Stagnant Eu Heading For A Crash!

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EUROZONE inflation has fallen to its lowest level since the height of the 2008 financial collapse, sliding further into what the European Central Bank (ECB) has described as a ‘danger zone’. This is an inflation rate below 1%, and deeper into a massive 1930s- style deflation.

The new inflation figures from the European Union’s statistical office, Eurostat, show that the rate remains persistently below the ECB’s target rate of 2%. Prices have risen at an annualised rate of less than 1% for the last ten months.

Spain’s new figures show a fall in prices over the previous twelve months. while Greece and Portugal already had inflation below zero.

The European Central Bank is desperate to avoid deflation and a deeper slump of the EU economy. There are already very loud demands that the ECB embarks on a full-scale programme of quantitative easing (QE), creating fake electronic money to be handed to the banks to buy government debt in an attempt to induce an expansion of the economy.

It is taken as an expression of the huge gap between the EU and the US that the EU is considering embarking on a quantitative easing money creation spree, just as the US Federal Reserve has decided to end its own QE programme.

In June, the ECB introduced a package of measures to boost growth and tackle the threat of deflation. It cut interest rates, including reducing the bank deposit rate to below zero, and made available cheap long-term loans to banks. It promised to stand ready to take more action if inflation continued to fall.

There is undeniably a very real risk that eurozone consumer price inflation could go lower still. Core inflation which excludes food and fuel costs, was unchanged for July at 0.8%.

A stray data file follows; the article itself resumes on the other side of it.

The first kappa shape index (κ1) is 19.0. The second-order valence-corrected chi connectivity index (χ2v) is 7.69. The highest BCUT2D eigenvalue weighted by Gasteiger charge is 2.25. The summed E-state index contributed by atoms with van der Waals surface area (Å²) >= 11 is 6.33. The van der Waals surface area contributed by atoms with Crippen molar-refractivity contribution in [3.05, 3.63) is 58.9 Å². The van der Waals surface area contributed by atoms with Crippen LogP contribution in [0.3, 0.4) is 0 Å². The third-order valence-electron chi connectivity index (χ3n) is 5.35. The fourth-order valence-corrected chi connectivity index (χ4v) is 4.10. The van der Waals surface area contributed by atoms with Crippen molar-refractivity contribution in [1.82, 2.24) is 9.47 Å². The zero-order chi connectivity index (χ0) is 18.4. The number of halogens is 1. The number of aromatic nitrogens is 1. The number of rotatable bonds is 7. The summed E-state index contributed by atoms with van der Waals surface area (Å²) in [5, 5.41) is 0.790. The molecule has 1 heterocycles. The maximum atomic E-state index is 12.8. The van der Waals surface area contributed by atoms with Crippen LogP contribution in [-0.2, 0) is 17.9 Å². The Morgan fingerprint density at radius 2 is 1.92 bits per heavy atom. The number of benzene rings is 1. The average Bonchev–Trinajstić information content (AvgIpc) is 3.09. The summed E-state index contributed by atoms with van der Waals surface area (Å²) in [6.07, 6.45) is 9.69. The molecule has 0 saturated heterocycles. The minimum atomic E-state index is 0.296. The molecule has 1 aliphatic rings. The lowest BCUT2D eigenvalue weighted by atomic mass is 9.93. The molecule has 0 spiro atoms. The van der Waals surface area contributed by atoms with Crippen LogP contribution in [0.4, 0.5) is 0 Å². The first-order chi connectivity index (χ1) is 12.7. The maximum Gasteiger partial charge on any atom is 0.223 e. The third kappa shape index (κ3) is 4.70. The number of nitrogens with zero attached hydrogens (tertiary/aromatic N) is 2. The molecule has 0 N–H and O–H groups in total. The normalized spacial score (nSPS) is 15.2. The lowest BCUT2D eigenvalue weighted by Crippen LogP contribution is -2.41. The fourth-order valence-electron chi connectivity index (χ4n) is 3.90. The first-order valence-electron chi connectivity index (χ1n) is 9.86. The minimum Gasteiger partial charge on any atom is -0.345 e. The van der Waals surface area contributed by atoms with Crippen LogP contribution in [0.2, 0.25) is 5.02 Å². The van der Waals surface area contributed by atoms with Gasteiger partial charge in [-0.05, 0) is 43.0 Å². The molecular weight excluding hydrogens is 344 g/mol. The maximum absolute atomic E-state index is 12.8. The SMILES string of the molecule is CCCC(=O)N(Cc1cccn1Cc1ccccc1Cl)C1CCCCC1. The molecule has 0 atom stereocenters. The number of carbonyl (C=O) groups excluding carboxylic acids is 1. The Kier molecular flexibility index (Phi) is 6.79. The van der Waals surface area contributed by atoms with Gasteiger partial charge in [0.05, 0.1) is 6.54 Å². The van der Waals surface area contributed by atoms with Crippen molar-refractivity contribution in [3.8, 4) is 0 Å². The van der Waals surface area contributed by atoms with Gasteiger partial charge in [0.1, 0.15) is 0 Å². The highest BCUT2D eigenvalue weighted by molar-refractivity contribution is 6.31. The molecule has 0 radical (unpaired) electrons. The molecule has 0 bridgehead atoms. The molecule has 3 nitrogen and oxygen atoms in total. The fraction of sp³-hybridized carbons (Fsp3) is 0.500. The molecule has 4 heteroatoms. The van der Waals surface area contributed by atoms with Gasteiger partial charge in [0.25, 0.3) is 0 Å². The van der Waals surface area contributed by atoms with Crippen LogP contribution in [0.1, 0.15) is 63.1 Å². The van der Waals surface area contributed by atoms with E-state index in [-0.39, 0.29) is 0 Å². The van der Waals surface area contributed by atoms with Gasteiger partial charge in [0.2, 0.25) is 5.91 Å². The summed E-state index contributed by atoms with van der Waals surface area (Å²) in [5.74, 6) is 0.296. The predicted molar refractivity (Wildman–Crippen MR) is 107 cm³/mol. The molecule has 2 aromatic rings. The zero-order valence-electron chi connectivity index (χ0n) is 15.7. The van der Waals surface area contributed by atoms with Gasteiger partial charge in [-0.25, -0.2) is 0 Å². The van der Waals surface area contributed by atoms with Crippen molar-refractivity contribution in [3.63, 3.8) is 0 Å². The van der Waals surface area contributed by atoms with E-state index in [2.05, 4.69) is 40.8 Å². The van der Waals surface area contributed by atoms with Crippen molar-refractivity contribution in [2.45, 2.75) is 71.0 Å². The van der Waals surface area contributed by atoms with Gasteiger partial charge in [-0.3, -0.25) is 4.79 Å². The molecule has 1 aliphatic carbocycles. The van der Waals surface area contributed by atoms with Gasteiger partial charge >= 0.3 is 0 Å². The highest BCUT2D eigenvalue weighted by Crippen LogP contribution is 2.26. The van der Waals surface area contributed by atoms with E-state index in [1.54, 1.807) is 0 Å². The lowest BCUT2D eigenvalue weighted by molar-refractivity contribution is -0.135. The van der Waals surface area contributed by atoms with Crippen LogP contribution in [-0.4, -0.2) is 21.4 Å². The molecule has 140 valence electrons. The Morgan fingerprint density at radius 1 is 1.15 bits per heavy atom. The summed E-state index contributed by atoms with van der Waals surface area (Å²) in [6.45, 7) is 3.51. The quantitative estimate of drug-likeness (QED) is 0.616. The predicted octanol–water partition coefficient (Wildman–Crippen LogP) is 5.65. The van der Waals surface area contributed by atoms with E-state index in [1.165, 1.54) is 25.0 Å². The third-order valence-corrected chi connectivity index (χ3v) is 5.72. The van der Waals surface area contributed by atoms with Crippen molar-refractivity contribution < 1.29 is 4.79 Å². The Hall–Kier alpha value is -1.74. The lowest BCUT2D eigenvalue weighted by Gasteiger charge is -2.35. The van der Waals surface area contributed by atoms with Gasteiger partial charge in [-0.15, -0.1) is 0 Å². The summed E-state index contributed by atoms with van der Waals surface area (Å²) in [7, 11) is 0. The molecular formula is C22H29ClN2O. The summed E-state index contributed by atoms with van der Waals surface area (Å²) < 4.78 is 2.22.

The number of registered unemployed in the eurozone stood at 18.41 million in June, down 152,000 from May. The unemployment rate in the 18-nation single currency region in June dipped to 11.5% compared to 12% a year ago. In the wider 28-member European Union the jobless rate also edged lower from 10.3% in May to 10.2% in June.

Austria’s unemployment rate is the lowest in the region at 5%, followed by Germany at 5.1%.

However, Greece, with an unemployment rate of 27.3%, and Spain at 24.5%, are still grappling with severe levels of joblessness.

The region is suffering from stagnation, low inflation, unemployment and debt. However this is the calm before the storm – a deepening of the world crisis will transform this situation into its opposite, by hurling a massive bomb of energy price increases and share collapses into this stagnant pond, provoking rapid inflation and a banking collapse.

The EU’s big economies are already failing. Italy will grow only 0.3% this year, according to the IMF; while France will creep along at 0.7%. Germany will do better at 1.9%. But even this engine seems to be losing momentum.

Rome’s debt is expected by the European Commission to reach 135% of GDP this year. Given that its debt is 2.1 trillion euros, the repercussions of it getting into trouble would be enormous.

The crux of the matter is that a reckoning is approaching. The great oilfields of Libya and Iraq are either ablaze and inoperable or are in the hands of Jihadists.

The EU’s gas supply from Russia is at the mercy of the current US-UK drive to impose massive sanctions on Russia, a drive that has already created a civil war in the Ukraine, and could result in the situation becoming completely umanageable.

This would see the gas pipelines through the Ukraine blocked or blown up, and German, UK, French and Italian capital investments in Russia expropriated!

The eurozone will not be able to withstand such shocks that would produce a banking, shares and industrial collapse, especially since its banks are already loaded up with trillions of euros of eastern European debt!

There is no way out of this crisis except for the workers of Europe to bring down the EU and to go forward to the Socialist United States of Europe. This would immediately establish fraternal relations with Russia in place of the current war fever.